• I’d have to look up your references. I’m not familiar with any of that, but maybe I should read up on it. As for outsiders, one of my influences was Domenico Losurdo. I initially disagreed with him, but I eventually was persuaded to see liberalism in a broader view. I may have ended up with a notion of liberalism broader than even that of Losurdo’s analysis.

      Losurdo would prefer to entirely distinguish liberals from radicals, but that might be as impossible as clearly demarcating liberals and reactionaries. That is because, as I argue, liberalism isn’t and never has been a single thing. It is the frame rather than what is being framed. This is my way of challenging liberalism while accepting it. Liberalism just is what it is. It matters not how any given individual chooses to define and portray it. Liberalism will remain until the present order is replaced or collapses.

      • “Frame” is a broad metaphor but a good one. Do you know of any fiction authors ( not necessarily historical or fantasy) that don’t assume liberalism as a given “frame” ? Off the top of my head, I can only think of Ken Macleod, who writes sci-fi with a heavy emphasis on constructing different worlds, like a capitalist techno-cowboy paradise or socialistic groups that trade science with aliens. I’d like to write closer to that myself. I’m too self-centered and individualist to attempt to represent any group of people or involve myself in politics (although I can’t help having opinions sometimes). I think it’s better to talk about these things no matter our different perspectives.

        • I’ve never read Ken Macleod. I am a fan of world-building when well. Though I didn’t think Neal Stephenson’s Snow Crash was great literature, the future world he imagined has become lodged in my own imagination. That is what the effective fiction does.

          Of course, there are authors like William S. Burroughs that sought to force the mind out of its well-worn grooves. But other examples could include Philip K. Dick, Ursula K. Le Guin, Octavia Butler, Jonathan Lethem, or Stanislaw Lem (a somewhat random selection). I’m thinking of fiction writers who question experience of identity and reality, specifically in terms of society and relationships. In this regard, some of the philosophical horror and weird writers might resonate in how the best of them can cut to the core by disturbing expectations.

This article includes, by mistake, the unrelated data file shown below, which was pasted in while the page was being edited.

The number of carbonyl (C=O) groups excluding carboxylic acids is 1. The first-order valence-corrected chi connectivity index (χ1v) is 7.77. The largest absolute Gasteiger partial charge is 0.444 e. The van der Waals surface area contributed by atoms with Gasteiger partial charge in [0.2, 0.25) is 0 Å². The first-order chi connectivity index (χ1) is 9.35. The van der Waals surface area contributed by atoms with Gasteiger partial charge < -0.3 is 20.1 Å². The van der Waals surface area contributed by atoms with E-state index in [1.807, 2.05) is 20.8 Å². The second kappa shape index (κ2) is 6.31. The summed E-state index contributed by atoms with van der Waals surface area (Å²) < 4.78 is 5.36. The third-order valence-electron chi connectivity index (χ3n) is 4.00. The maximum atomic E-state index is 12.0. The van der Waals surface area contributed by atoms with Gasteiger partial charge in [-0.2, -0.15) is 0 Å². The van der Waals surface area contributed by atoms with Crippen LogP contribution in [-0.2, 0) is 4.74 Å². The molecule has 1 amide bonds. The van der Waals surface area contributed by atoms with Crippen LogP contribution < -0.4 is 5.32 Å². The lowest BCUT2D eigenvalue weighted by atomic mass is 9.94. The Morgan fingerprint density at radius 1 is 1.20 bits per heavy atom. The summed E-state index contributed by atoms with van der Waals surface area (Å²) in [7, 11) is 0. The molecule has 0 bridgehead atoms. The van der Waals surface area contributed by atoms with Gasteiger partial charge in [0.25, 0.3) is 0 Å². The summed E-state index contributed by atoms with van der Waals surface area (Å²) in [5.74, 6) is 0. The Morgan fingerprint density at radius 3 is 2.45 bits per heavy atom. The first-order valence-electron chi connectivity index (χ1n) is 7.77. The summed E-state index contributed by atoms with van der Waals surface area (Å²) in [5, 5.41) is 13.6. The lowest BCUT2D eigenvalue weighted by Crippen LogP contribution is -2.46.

The heart of liberalism is individualism and so, in order to imagine another possibility or knock loose present realism, that is what would need to be shifted. It might not begin with imagining an entire different world but rather imagining something other that invades or emerges from within. But in imagining something different, I appreciated We by Yevgeny Zamyatin, although I assume it was intended as a cautionary tale and not an inspiring alternative.

          I’d add that imagining the past differently can be as or more powerful than imagining a different future. That is what attracts me to the subtle radicalism of Julian Jaynes, as his ideas can get under your skin and create a sense of unease about what we take for granted in our present experience. I wish HBO’s Westworld would push even further the boundaries of individualism. On an interesting note, I came across references of Jaynes in relation to two of the Powys brothers (I’ve only read some of John Cowper Powys):

          Whether or not one ascribes to that theory, it does seem a fundamental change happened and out of the detritus was built the Axial Age, what one could perceive as the seed of the liberal paradigm. So, it can be useful to think about what was that human world before liberalism even existed as potential. I find working my way into other mindsets, by way of the ancient worlds or anthropological studies, keeps my own mind fresh and so allows me to see the world differently, maybe even to briefly intuit what non-liberalism could mean.

          If I thought I was capable of it, I’d write fiction. But depression has had a way of draining away the energy of creative imagination. I used to write fiction and enjoyed it. There just never is enough time in life while holding down a job.

  2. I began reading Le Guin, got sidetracked, I remember it was good, though historical fiction is more interesting to me now. Jaqueline Carey’s erotic historical fiction is actually a strong example of popular fiction that takes some aspects of liberalism like sexual and religious freedom and transposes them into a convincing pre-modern society, while exploring things like class friction without becoming a polemic. It occurred to me that even those examples of Macleod’s that I mentioned are extrapolations of liberalism ( anarcho-capitalist and tech-socialist worlds). That can be interesting but I’m looking for something more elemental , and most of my reading outside classes has been historical fiction or primary sources, but cyber-punk made a lasting impact on me.

    Depression can be a bestial bastard; I hope you can find some relief in writing. I know you haven’t read him recently, but your short pieces with literary figures having Tolkien-esque wizard fights have a Borges potential in their concept. I’m currently deciding which of my short fiction pieces to self-publish; I haven’t had natural REM sleep for a while but I find “dreaming while awake” through prose fic is actually therapeutic , and I may as well make the more readable pieces available to people. If I ever attempt to win popularity I’ll write academic defenses of anime as a modern dramatic form.